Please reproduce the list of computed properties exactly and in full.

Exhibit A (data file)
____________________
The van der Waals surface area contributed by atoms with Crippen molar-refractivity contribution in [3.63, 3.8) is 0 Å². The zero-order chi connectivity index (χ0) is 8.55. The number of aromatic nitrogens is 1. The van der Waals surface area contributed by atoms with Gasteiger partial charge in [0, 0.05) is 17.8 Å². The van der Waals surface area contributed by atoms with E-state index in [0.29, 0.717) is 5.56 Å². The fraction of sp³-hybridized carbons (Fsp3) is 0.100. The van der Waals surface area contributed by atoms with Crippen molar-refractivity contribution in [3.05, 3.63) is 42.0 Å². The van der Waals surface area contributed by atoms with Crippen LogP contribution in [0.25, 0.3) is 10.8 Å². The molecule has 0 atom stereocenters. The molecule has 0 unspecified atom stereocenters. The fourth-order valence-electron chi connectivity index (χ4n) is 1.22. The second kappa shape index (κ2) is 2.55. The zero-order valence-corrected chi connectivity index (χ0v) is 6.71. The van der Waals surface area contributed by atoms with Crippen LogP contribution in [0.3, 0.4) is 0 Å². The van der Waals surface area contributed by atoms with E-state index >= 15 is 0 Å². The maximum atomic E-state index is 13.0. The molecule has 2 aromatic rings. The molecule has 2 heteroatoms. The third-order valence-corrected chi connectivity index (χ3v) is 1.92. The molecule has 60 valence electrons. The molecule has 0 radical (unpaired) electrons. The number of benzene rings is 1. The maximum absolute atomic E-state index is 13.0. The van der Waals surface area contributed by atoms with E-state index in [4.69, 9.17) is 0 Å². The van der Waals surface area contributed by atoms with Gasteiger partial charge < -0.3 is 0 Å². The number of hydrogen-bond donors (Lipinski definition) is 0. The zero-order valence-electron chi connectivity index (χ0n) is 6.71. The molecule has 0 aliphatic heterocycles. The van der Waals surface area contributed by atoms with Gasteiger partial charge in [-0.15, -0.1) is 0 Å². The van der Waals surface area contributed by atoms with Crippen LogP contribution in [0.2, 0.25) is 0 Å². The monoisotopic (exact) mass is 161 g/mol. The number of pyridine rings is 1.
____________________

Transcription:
The van der Waals surface area contributed by atoms with Crippen molar-refractivity contribution in [3.63, 3.8) is 0 Å². The zero-order chi connectivity index (χ0) is 8.55. The number of aromatic nitrogens is 1. The van der Waals surface area contributed by atoms with Gasteiger partial charge in [0, 0.05) is 17.8 Å². The van der Waals surface area contributed by atoms with E-state index in [0.29, 0.717) is 5.56 Å². The fraction of sp³-hybridized carbons (Fsp3) is 0.100. The van der Waals surface area contributed by atoms with Crippen molar-refractivity contribution in [3.05, 3.63) is 42.0 Å². The van der Waals surface area contributed by atoms with Crippen LogP contribution in [0.25, 0.3) is 10.8 Å². The molecule has 0 atom stereocenters. The molecule has 0 unspecified atom stereocenters. The fourth-order valence-electron chi connectivity index (χ4n) is 1.22. The second kappa shape index (κ2) is 2.55. The zero-order valence-corrected chi connectivity index (χ0v) is 6.71. The van der Waals surface area contributed by atoms with Crippen LogP contribution in [0.3, 0.4) is 0 Å². The van der Waals surface area contributed by atoms with E-state index >= 15 is 0 Å². The maximum atomic E-state index is 13.0. The molecule has 2 aromatic rings. The molecule has 2 heteroatoms. The third-order valence-corrected chi connectivity index (χ3v) is 1.92. The molecule has 60 valence electrons. The molecule has 0 radical (unpaired) electrons. The number of benzene rings is 1. The maximum absolute atomic E-state index is 13.0. The van der Waals surface area contributed by atoms with E-state index in [4.69, 9.17) is 0 Å². The van der Waals surface area contributed by atoms with Gasteiger partial charge < -0.3 is 0 Å². The number of hydrogen-bond donors (Lipinski definition) is 0. The zero-order valence-electron chi connectivity index (χ0n) is 6.71. The molecule has 0 aliphatic heterocycles. The van der Waals surface area contributed by atoms with Gasteiger partial charge in [-0.15, -0.1) is 0 Å². The van der Waals surface area contributed by atoms with Crippen LogP contribution in [0.2, 0.25) is 0 Å². The monoisotopic (exact) mass is 161 g/mol. The number of pyridine rings is 1.